A kidney transplant may be a treatment option for ESRD.

Kidney Transplant

Kidney transplant is an alternative to dialysis in individuals who have severe renal disease. A kidney transplant is a surgical procedure that inserts a healthy kidney from a donor into your body. Your kidney(s) are left in place, unless they are causing problems like an infection or high blood pressure. The donor may be a living relative, a close friend whose tissue closely matches yours, or someone who has died and donated his or her organs, which accounts for two-thirds of transplanted kidney. One year after kidney transplant from a living donor, approximately 90% of them are still working as compared to 70% to 90% of kidneys from someone who just died. The one transplanted kidney does the work of your two failed kidneys.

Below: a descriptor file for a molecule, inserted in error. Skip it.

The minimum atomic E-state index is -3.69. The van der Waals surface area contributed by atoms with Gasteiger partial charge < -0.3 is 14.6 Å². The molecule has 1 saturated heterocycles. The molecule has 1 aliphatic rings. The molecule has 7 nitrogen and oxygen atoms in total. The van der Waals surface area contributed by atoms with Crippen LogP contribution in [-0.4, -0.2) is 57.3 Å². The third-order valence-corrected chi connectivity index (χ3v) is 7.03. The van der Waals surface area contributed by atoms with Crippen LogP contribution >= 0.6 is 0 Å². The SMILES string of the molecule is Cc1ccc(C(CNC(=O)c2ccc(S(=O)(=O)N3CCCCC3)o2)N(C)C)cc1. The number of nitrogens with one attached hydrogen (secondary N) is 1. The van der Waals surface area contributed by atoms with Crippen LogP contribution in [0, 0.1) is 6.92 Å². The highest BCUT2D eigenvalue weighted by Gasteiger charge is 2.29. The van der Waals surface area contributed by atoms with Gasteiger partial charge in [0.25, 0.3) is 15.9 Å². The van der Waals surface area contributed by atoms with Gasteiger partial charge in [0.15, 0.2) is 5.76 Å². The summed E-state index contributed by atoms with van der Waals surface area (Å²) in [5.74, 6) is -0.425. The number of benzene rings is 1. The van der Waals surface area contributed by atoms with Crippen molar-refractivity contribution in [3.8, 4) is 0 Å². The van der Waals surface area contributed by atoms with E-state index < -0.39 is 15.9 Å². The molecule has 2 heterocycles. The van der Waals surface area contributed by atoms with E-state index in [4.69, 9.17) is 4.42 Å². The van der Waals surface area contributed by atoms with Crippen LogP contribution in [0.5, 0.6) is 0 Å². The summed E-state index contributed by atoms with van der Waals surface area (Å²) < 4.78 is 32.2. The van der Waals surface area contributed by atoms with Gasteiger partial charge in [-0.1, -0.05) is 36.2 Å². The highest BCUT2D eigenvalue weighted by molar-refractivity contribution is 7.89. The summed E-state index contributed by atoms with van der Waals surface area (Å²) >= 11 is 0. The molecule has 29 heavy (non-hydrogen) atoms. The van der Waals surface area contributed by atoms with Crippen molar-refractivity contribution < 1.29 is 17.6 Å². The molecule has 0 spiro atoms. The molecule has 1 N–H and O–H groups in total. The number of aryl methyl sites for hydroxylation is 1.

Rejection of the transplanted kidney occurs within 3 to 4 months after the surgical procedure. The symptoms of rejection include: fever, weight gain, reduced urine output, and increase in blood pressure. Moreover, blood tests will show deteriorating renal function. Within the last decade or so, there are major advances in the drug development of immunosuppressive agents beyond the traditional drugs (such as steroids, azathioprine, and cyclosporine), including the following:

Complications from renal transplantation and the use of immunosuppressive drugs include the following:

  • Heart disease
  • Osteoporosis
  • Adverse effects from immunosuppressive drugs:
    • General cancer risk increases 10-15 times; the risk of cancer of the lymphatic system increases 30 times.
    • Diabetes risk increases much more among African Americans than other ethnic groups.